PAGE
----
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January 1986

Mucin Production by Staphylococcus epidermidis: A Virulence Factor Promoting Adherence to Vascular Grafts

Author Affiliations

From the Department of Surgery, Medical College of Wisconsin, Milwaukee.

Arch Surg. 1986;121(1):89-95. doi:10.1001/archsurg.1986.01400010103013

• The production of an exopolysaccharide (mucin) by some Staphylococcus epidermidis strains facilitates bacterial adhesion to prosthetic vascular grafts and may play an important role in adherence-mediated growth. An in vitro model was developed to measure the differential adherence of mucin-producing (RP-12) and nonmucin-producing (SP-2) S epidermidis strains onto expanded polytef and velour knitted Dacron graft material. After incubation in a 107/mL suspension of organisms, graft specimens were repeatedly washed to remove nonadherent organisms and then sonicated to dislodge adherent organisms. Bacterial adherence was calculated from a quantitative culture of the sonication effluent. Both S epidermidis strains adhered in ten to 100 times greater numbers to the knitted Dacron graft material than to expanded polytef. The production of an exopolysaccharide by the RP-12 strain significantly increased adherence to both graft types compared with the SP-2 strain. The increased adherence of the RP-12 strain was inhibited by adding D-mannosamine to the inoculum. The in vitro model developed is well suited for further study of the mechanisms by which bacteria adhere to and colonize vascular grafts.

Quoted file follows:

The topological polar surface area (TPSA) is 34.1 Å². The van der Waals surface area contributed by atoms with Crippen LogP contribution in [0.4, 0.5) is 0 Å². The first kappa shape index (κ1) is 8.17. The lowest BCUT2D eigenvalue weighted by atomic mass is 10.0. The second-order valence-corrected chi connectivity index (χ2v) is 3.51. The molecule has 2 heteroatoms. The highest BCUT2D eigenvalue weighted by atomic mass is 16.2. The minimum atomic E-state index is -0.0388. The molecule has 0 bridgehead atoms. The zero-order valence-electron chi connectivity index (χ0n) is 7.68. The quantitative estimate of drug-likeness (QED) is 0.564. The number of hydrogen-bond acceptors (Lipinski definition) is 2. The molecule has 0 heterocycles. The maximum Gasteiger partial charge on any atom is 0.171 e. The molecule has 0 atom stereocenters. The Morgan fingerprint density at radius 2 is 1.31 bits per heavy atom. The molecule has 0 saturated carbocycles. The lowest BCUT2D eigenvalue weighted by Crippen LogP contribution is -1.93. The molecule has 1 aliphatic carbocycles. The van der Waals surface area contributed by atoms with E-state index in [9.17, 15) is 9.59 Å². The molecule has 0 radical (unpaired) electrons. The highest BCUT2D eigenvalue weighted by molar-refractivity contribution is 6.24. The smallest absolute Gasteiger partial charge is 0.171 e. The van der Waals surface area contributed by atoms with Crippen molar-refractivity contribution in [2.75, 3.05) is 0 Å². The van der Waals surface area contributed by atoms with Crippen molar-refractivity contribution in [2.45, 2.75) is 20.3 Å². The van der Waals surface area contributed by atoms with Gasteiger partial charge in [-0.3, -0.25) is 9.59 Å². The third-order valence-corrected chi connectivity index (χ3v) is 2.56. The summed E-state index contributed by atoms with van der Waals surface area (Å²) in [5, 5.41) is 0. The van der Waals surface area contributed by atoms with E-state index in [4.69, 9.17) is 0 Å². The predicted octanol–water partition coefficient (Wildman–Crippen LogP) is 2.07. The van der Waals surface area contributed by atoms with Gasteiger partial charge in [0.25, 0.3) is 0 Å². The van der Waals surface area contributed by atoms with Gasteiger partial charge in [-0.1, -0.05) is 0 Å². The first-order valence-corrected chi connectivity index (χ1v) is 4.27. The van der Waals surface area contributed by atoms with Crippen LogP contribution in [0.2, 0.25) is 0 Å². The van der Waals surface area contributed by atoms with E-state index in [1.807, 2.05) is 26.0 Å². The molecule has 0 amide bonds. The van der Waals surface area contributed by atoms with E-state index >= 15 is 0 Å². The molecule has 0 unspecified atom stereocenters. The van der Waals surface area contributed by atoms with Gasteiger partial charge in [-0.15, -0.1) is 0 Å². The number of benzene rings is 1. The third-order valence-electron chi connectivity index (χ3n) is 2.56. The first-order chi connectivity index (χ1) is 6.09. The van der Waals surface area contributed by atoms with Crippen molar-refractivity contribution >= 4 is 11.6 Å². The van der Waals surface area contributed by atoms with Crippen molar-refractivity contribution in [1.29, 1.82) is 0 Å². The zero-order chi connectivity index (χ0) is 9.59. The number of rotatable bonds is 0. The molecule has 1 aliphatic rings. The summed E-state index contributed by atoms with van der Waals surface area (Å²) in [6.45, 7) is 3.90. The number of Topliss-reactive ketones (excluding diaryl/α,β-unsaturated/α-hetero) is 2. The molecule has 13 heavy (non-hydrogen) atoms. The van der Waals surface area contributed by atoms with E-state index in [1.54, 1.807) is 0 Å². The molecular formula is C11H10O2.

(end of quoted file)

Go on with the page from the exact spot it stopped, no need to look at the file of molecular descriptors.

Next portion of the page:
(Arch Surg 1986;121:89-95)

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